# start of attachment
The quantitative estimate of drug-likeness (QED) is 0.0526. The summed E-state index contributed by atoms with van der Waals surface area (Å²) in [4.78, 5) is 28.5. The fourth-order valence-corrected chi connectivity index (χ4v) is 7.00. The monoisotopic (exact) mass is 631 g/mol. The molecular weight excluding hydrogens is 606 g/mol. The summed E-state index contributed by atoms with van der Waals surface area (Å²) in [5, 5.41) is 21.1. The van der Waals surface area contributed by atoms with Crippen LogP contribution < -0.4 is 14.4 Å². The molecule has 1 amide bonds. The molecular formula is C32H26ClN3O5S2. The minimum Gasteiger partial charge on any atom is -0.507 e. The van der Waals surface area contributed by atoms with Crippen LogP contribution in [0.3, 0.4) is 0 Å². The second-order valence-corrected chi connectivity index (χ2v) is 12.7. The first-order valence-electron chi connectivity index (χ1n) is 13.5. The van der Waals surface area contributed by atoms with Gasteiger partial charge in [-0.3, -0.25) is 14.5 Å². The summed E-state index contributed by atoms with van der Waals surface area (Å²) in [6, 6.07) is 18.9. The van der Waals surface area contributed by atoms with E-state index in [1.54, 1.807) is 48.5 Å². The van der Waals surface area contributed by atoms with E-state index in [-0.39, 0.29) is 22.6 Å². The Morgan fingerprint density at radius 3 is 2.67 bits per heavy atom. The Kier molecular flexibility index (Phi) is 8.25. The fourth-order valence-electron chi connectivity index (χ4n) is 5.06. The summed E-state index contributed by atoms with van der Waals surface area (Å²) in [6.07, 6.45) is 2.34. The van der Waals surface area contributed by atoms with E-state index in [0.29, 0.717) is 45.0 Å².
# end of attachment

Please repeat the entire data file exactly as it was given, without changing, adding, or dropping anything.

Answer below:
The quantitative estimate of drug-likeness (QED) is 0.0526. The summed E-state index contributed by atoms with van der Waals surface area (Å²) in [4.78, 5) is 28.5. The fourth-order valence-corrected chi connectivity index (χ4v) is 7.00. The monoisotopic (exact) mass is 631 g/mol. The molecular weight excluding hydrogens is 606 g/mol. The summed E-state index contributed by atoms with van der Waals surface area (Å²) in [5, 5.41) is 21.1. The van der Waals surface area contributed by atoms with Crippen LogP contribution < -0.4 is 14.4 Å². The molecule has 1 amide bonds. The molecular formula is C32H26ClN3O5S2. The minimum Gasteiger partial charge on any atom is -0.507 e. The van der Waals surface area contributed by atoms with Crippen LogP contribution in [0.3, 0.4) is 0 Å². The second-order valence-corrected chi connectivity index (χ2v) is 12.7. The first-order valence-electron chi connectivity index (χ1n) is 13.5. The van der Waals surface area contributed by atoms with Gasteiger partial charge in [-0.3, -0.25) is 14.5 Å². The summed E-state index contributed by atoms with van der Waals surface area (Å²) in [6, 6.07) is 18.9. The van der Waals surface area contributed by atoms with E-state index in [1.54, 1.807) is 48.5 Å². The van der Waals surface area contributed by atoms with E-state index in [-0.39, 0.29) is 22.6 Å². The Morgan fingerprint density at radius 3 is 2.67 bits per heavy atom. The Kier molecular flexibility index (Phi) is 8.25. The fourth-order valence-electron chi connectivity index (χ4n) is 5.06. The summed E-state index contributed by atoms with van der Waals surface area (Å²) in [6.07, 6.45) is 2.34. The van der Waals surface area contributed by atoms with E-state index in [0.29, 0.717) is 45.0 Å².